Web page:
By: Laura A. Combs, CISSP
Recently, while preparing for an extended family dinner, I found myself doing what I routinely do during the prep phase for that type of thing. That would be talking myself out of going way overboard in order to ensure all contingencies are accounted for and that everyone has a phenomenal time. Usually that looks like restraining myself from purchasing a back patio in order to make a summer cook out flow just the way it should or buying a new couch to make sure there is just enough seating for everyone to be comfortable during the party. You get the picture, those things aren’t necessary for success, but I fall into the trap of believing that they are essential. Thinking about that, though, segued into thinking about a similar conversation I had recently with an IT manager at a conference. Granted, that conversation had nothing to do with parties, but it had everything to do with going overboard.
The conversation began as a discussion on the need for backing up network data and the different levels of backups needed based on the size of the organization and the nature of the data being backed up. He proceeded to tell me about how his organization handled disaster recovery and backups. The organization had a small number of servers, and the information stored on those servers was not actually essential to the overall operation of the organization. However, the IT vendor contracted to support the IT manager had recommended a pretty sophisticated backup setup for the organization’s servers. This setup consisted of replicating all data files on the servers to the vendor’s data center and included a mirrored drive on a separate server at the vendor site used to store a second instance of the same information.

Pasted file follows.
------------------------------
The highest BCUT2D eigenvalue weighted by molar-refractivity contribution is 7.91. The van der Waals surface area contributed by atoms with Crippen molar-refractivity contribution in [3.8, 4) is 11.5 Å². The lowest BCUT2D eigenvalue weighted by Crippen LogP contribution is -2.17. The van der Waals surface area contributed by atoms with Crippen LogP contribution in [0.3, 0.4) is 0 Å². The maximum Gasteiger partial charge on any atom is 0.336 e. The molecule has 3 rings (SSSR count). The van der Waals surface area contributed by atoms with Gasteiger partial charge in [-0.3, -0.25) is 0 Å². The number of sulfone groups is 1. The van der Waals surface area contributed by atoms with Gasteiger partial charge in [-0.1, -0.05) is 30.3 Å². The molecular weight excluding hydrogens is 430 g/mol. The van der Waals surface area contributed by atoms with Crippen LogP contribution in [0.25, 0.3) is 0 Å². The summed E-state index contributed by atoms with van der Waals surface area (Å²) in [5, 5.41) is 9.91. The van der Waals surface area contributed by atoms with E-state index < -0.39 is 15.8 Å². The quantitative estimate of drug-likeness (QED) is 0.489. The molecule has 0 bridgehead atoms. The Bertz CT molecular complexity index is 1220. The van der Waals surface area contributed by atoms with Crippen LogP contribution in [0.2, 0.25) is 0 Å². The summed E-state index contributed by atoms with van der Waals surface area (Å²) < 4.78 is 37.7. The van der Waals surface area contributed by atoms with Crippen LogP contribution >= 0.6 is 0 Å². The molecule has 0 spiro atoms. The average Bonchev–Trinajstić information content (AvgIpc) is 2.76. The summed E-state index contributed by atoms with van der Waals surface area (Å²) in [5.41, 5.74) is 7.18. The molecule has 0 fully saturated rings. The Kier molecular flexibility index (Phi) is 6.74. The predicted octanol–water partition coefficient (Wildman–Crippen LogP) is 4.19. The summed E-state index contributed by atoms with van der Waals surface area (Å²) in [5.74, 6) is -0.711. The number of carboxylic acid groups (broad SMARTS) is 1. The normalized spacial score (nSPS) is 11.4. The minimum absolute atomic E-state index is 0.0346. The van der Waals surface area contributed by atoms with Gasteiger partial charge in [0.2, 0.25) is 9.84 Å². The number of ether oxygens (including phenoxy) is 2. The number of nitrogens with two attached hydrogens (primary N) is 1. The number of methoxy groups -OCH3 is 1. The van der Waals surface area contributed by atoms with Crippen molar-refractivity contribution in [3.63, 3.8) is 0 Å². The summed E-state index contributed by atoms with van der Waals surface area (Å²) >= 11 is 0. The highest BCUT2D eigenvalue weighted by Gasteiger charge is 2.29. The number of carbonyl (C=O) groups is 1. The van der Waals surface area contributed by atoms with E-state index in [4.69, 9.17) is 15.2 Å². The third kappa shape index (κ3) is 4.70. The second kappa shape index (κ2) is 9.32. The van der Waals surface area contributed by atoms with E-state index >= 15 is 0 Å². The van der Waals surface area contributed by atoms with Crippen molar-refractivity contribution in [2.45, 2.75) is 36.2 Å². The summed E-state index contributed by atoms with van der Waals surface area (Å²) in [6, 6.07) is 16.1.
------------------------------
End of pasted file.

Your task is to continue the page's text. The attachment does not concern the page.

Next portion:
Once I heard about the cost associated with the backup service, the only thought I had was that the service was too pricey and too complicated for an organization whose data was not essential to the operation of the organization itself. I’m not saying organizations should disregard expensive or sophisticated services because they don’t want to spend prohibitively on technology, but I am saying that buying the wrong technology or too much technology for their specific circumstance isn’t wise. Over-buying for the organization’s needs could mean the technology or service could become an unwieldy white elephant that isn’t used in the way it was intended and won’t actually benefit the organization in the long-run. Overly complex systems also tend to have a higher rate of failure due to the fact that smaller organizations may not have the full number of resources needed to fully support those complex systems, and those resources may not have enough training on the system they’re asked to support.
It’s often hard to make the decision to buy less than the best, but just as buying a new patio is not going to improve a cookout, over-buying technology or services will not necessarily make a network more secure. The old adage saying, “One man’s trash is another man’s treasure,” can always be applied in the opposite direction meaning, “One man’s treasure is another man’s trash.”
Laura is a Manager at YHB and serves on the Risk Advisory Services Team. Laura focuses on assisting organizations in a variety of industries with IT-related audit and consulting services.